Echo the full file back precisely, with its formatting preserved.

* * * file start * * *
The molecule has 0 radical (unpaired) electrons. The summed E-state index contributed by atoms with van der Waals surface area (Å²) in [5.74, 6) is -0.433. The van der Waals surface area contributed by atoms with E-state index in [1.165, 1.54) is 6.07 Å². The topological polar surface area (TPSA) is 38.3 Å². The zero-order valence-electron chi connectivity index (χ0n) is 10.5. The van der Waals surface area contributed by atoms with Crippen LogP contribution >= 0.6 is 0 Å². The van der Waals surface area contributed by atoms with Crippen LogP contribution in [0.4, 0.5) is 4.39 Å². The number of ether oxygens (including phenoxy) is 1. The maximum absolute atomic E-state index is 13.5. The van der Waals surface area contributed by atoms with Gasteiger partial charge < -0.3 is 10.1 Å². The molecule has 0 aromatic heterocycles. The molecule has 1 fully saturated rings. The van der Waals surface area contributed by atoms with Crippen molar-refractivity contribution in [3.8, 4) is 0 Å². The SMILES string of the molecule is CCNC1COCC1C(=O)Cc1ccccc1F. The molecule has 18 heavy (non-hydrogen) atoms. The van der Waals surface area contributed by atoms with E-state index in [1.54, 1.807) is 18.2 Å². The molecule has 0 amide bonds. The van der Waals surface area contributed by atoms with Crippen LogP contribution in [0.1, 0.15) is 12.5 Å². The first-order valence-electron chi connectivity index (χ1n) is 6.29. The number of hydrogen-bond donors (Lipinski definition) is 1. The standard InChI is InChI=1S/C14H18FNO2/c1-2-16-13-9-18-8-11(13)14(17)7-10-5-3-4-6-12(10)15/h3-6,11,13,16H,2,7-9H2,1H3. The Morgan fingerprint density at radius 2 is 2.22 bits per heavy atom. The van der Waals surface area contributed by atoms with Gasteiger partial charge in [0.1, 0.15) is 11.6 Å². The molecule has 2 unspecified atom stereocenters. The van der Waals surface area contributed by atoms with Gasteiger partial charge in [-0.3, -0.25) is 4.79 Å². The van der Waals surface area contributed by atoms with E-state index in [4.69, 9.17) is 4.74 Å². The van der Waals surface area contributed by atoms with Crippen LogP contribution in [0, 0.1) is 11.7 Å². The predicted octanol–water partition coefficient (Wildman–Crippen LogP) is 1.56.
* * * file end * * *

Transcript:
The molecule has 0 radical (unpaired) electrons. The summed E-state index contributed by atoms with van der Waals surface area (Å²) in [5.74, 6) is -0.433. The van der Waals surface area contributed by atoms with E-state index in [1.165, 1.54) is 6.07 Å². The topological polar surface area (TPSA) is 38.3 Å². The zero-order valence-electron chi connectivity index (χ0n) is 10.5. The van der Waals surface area contributed by atoms with Crippen LogP contribution >= 0.6 is 0 Å². The van der Waals surface area contributed by atoms with Crippen LogP contribution in [0.4, 0.5) is 4.39 Å². The number of ether oxygens (including phenoxy) is 1. The maximum absolute atomic E-state index is 13.5. The van der Waals surface area contributed by atoms with Gasteiger partial charge < -0.3 is 10.1 Å². The molecule has 0 aromatic heterocycles. The molecule has 1 fully saturated rings. The van der Waals surface area contributed by atoms with Crippen molar-refractivity contribution in [3.8, 4) is 0 Å². The SMILES string of the molecule is CCNC1COCC1C(=O)Cc1ccccc1F. The molecule has 18 heavy (non-hydrogen) atoms. The van der Waals surface area contributed by atoms with E-state index in [1.54, 1.807) is 18.2 Å². The molecule has 0 amide bonds. The van der Waals surface area contributed by atoms with Crippen LogP contribution in [0.1, 0.15) is 12.5 Å². The first-order valence-electron chi connectivity index (χ1n) is 6.29. The number of hydrogen-bond donors (Lipinski definition) is 1. The standard InChI is InChI=1S/C14H18FNO2/c1-2-16-13-9-18-8-11(13)14(17)7-10-5-3-4-6-12(10)15/h3-6,11,13,16H,2,7-9H2,1H3. The Morgan fingerprint density at radius 2 is 2.22 bits per heavy atom. The van der Waals surface area contributed by atoms with Gasteiger partial charge in [0.1, 0.15) is 11.6 Å². The molecule has 2 unspecified atom stereocenters. The van der Waals surface area contributed by atoms with Gasteiger partial charge in [-0.3, -0.25) is 4.79 Å². The van der Waals surface area contributed by atoms with E-state index in [4.69, 9.17) is 4.74 Å². The van der Waals surface area contributed by atoms with Crippen LogP contribution in [0, 0.1) is 11.7 Å². The predicted octanol–water partition coefficient (Wildman–Crippen LogP) is 1.56.